Have you ever wished you could see into the future? Not just 5 or 10 years ahead, but 100 or 200 years ahead? It may now be possible. The field of cryogenics – the study of what happens to things at really low temperatures – has spawned the process of cryonics. Cryonics is the process used to store human bodies at really low temperatures in the hope of reviving them at a date in the future.
There are a few myths that need to be dispelled regarding this process. First, the procedure can only be performed on a person once they are declared legally dead. You’re probably thinking “If a person is dead, how can they be revived?” First, you have to define death. Legal death occurs when the heart has stopped beating, but, cryonics scientists contend that some cellular brain function still remains. Total death, they say, is the point at which all brain function ceases. Once a person has been declared legally dead, the cryonics team moves in to maintain circulation, minimize cell function, and prevent blood from clotting in order to facilitate transport to a cryonics facility.
Myth number two. Your body will be frozen. The cryonics procedure, called vitrification, does not actually “freeze” a person. The water in our cells would expand upon freezing and would destroy our cells. So, the first step is to replace water with a type of “human antifreeze” solution called a cryoprotectant. The body is then cooled to a temperature of -130 C, placed in a container and immersed in a liquid nitrogen bath to maintain a temperature of -196 C.
Myth number three. Only the very rich can afford to be cryopreserved. Costs for this procedure range from $28,000 up to $150,000. Many cryonicists fund this fee by purchasing an insurance policy that is payable upon death to the cryonics facility of their choice.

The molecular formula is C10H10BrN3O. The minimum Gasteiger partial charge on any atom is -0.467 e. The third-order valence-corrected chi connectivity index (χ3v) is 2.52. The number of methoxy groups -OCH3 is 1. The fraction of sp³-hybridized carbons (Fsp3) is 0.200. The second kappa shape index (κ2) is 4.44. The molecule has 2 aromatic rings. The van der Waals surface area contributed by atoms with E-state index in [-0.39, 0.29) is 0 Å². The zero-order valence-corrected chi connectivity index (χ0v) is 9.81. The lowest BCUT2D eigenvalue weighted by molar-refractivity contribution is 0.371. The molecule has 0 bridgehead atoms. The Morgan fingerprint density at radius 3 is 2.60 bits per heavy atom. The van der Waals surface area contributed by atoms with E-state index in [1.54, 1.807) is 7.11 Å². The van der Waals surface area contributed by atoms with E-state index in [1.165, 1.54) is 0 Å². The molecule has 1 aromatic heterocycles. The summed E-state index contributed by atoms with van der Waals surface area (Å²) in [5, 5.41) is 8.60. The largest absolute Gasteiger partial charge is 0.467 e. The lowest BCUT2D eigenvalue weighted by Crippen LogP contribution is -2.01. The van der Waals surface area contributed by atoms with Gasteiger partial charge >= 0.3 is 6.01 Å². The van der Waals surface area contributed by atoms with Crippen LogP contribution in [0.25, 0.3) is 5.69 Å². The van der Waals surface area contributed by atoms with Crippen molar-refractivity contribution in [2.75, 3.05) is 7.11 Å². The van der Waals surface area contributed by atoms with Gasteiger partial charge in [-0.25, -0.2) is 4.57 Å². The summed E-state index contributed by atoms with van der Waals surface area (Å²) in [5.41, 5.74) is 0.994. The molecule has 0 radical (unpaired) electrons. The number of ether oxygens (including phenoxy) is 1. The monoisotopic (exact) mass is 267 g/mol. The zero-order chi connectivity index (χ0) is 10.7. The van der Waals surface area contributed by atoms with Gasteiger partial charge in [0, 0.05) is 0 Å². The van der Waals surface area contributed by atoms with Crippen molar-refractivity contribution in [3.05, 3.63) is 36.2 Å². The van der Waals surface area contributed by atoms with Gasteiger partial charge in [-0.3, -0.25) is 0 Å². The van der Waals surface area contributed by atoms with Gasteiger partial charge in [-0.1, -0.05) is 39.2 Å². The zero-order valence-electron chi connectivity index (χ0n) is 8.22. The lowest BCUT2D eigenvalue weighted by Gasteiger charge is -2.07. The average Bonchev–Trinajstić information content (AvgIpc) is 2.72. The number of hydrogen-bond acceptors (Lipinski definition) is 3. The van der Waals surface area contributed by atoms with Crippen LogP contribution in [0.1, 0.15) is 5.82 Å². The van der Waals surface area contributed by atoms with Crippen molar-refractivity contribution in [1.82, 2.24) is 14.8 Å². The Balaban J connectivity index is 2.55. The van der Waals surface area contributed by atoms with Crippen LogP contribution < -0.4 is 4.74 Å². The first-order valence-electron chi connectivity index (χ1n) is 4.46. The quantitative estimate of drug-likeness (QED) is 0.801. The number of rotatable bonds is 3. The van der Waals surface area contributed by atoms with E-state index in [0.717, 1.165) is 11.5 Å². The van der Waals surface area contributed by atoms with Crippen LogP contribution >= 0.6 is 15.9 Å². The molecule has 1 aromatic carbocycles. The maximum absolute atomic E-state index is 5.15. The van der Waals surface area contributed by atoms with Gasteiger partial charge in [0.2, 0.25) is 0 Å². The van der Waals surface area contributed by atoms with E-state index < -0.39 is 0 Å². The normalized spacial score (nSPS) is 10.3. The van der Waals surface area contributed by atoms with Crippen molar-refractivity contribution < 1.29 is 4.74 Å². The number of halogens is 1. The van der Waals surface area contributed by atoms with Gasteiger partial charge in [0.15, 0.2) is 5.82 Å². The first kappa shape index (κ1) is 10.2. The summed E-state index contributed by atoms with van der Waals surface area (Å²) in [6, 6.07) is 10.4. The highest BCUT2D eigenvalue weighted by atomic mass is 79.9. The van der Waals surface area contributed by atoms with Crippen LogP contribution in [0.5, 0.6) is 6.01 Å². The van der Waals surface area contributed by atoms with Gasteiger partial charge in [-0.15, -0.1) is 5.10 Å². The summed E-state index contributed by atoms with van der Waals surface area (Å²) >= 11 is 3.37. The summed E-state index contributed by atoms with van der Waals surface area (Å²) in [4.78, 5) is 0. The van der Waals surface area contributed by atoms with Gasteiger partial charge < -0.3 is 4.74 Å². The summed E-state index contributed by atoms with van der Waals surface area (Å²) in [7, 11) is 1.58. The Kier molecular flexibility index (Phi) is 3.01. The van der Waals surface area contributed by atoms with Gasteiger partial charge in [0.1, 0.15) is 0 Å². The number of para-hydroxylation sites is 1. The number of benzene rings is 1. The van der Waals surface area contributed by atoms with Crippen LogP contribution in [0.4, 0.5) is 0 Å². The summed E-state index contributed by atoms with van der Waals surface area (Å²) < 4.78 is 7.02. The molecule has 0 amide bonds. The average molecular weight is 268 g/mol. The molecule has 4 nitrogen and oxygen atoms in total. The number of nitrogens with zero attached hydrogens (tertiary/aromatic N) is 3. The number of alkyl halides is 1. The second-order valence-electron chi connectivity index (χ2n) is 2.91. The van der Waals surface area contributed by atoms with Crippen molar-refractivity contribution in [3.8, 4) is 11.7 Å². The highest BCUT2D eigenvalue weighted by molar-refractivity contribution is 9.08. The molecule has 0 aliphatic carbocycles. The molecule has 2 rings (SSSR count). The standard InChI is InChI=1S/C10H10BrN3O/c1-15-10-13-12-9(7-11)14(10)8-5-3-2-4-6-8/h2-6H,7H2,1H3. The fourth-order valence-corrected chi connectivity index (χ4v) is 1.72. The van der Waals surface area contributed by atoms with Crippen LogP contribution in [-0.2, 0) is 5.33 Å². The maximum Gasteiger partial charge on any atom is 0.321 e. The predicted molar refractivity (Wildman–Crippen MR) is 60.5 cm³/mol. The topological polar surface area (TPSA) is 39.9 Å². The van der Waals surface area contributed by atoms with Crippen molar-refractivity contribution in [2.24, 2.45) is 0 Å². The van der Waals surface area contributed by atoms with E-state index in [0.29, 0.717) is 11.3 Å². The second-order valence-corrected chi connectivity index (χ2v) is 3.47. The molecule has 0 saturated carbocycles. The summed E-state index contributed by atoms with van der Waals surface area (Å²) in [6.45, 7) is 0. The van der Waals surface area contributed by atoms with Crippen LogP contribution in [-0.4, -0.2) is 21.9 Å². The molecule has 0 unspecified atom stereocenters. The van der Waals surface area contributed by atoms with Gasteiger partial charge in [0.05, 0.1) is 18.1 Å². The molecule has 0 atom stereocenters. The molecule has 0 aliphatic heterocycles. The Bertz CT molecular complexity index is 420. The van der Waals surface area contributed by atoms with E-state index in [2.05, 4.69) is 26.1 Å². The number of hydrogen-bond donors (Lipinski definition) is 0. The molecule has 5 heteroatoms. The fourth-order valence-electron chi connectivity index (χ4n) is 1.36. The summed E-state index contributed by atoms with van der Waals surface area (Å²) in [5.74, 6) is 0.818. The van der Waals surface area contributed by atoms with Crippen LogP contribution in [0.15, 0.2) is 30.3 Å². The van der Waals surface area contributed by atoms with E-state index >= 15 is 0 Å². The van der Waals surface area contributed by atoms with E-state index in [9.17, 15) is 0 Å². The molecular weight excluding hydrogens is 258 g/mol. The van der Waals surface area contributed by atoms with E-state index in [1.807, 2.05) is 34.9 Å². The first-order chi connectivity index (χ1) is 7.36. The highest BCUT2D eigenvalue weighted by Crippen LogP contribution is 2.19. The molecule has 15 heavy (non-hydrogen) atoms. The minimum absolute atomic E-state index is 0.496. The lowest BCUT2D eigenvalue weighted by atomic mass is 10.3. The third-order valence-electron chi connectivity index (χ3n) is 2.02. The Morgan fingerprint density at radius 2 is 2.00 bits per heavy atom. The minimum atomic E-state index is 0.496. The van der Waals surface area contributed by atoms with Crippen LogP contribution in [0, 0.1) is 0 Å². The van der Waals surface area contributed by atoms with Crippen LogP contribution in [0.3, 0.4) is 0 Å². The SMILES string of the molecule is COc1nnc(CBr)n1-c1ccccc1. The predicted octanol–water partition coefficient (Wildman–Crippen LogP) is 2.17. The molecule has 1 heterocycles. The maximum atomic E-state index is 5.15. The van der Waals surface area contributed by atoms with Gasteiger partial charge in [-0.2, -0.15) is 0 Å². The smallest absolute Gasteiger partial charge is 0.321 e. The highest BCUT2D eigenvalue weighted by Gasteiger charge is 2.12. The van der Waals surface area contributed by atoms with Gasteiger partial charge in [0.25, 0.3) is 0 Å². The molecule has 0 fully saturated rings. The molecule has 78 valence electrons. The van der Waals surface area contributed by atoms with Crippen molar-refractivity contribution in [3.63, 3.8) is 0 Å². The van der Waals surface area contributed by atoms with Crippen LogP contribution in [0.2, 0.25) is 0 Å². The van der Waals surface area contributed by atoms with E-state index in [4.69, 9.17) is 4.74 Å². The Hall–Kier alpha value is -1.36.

The main drawback to cryonic preservation, of course, is that you have to be willing to bet on medical science advancing to the point where a patient can be revived. This isn’t as far off as we may believe. Some cryobiologists are predicting that by using nanotechnology (the use of microscopic machines to manipulate single atoms), it will be possible to revive a preserved person as early as 2040!
Of course, if you plan on being around that far in the future, you also need to make sure you have assets available for when you are revived. This is where the Personal Revival Trust and its associated planning becomes relevant. A Personal Revival Trust is an irrevocable trust with an income beneficiary, generally a cryonics organization, during the period while a person is cryopreserved and then available to the trustmaker when the revival process is complete.
For information regarding estate planning and cryonics, or to schedule an appointment, call our office at (407) 977-8080.
About the Author: Peggy Hoyt Peggy R. Hoyt practices in the areas of family wealth and legacy counselling, including trust and estate planning and administration, elder law, small business creation, succession and exit planning, real estate transactions and animal law.